Gulf Energy is the fifth wind energy investor to show interest in investing in Meru.
A study shows that Marsabit, Meru, Isiolo and Embu counties are potential wind power generation centres.
Kengen, Maralal energy, BlueSea Energy and Windlab Developments are other firms planning to pitch tent in Meru.
Kengen and Gulf Energy are eyeing Tigania while Maralal Energy and Bluesea energy have shown interest in Buuri.
During the second investment conference, Windlab Investments from South Africa pledged to invest up to Sh10billion in Meru if land is availed.
If the projects are implemented, Kengen will spend about Sh27 billion for 100mw, Bluesea Sh9billion for 40mw, Gulf Sh36 billion for 100mw and Maralal Energy Sh4.5billion for the first phase of 60mw.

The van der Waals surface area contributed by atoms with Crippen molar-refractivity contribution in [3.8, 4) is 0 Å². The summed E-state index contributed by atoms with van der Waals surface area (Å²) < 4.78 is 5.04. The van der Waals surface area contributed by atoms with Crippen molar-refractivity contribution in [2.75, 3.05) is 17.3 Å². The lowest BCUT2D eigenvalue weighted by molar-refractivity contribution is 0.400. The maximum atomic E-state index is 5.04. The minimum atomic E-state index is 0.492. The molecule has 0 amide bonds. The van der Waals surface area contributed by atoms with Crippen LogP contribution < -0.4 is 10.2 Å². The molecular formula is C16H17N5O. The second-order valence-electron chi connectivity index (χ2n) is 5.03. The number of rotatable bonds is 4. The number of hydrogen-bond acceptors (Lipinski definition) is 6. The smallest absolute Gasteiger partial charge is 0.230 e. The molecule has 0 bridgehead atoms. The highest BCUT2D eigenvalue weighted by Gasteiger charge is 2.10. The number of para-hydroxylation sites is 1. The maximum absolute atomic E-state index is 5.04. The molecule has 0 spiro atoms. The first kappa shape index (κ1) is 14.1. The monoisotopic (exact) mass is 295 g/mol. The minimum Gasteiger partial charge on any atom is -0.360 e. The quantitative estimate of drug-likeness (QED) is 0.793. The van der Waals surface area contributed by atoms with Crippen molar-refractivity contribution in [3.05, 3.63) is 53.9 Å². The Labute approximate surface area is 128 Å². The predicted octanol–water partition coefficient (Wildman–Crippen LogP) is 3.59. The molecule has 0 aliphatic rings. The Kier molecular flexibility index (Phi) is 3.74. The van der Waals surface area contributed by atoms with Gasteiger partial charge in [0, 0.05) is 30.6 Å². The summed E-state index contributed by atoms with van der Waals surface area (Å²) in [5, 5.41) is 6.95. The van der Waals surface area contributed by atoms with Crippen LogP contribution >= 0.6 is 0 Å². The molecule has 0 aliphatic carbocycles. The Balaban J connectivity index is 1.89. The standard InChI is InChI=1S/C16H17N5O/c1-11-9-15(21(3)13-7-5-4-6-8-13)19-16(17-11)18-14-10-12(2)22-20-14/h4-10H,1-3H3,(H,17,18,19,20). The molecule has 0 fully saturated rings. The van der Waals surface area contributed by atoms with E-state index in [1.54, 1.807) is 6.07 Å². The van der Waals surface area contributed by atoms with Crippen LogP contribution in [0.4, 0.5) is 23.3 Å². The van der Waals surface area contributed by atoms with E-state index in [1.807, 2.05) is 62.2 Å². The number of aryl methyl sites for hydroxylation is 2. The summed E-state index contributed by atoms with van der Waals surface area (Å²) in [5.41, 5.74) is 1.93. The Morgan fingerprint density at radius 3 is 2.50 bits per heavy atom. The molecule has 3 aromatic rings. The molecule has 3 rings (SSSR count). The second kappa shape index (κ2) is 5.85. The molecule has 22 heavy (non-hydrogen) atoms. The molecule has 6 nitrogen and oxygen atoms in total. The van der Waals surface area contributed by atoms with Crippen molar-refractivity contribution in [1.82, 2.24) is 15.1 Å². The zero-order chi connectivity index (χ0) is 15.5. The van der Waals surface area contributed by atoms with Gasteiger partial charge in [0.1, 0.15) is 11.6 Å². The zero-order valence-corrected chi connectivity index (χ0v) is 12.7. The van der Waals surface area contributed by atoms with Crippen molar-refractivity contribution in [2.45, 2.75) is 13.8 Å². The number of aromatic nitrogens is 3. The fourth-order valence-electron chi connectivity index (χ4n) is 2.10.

In Tigania, there is emerging disquiet over plans by Kengen to use 18,700 acres of land at Kandebene in its project.
Residents say they are yet to be consulted over the developments.
Amani National Congress Party youth leaders has threatened to move to court over Meru County’s unaccounted money as per the Auditor General’s report.
Residents of Kamarima in Tigania West have called on the Water Resources Management Authority (WaRMA) to investigate claims that a spring that feeds a major stream in the area has been sold off.
The residents who held demonstrations over increasing illegal water users on Baitikua stream which supplies more than 1, 000 people.
Mr Peter Mugambi, a resident, said the owner of the land on where the stream originates had sold the spring at Sh100, 000.
They have accused Water Resource Users Association leaders of taking part in putting up illegal intakes.
“The owner of the land where the stream originates told us that he had sold two points of land together with the spring. He told us if someone buys a goldmine, the gold within belongs to the buyer.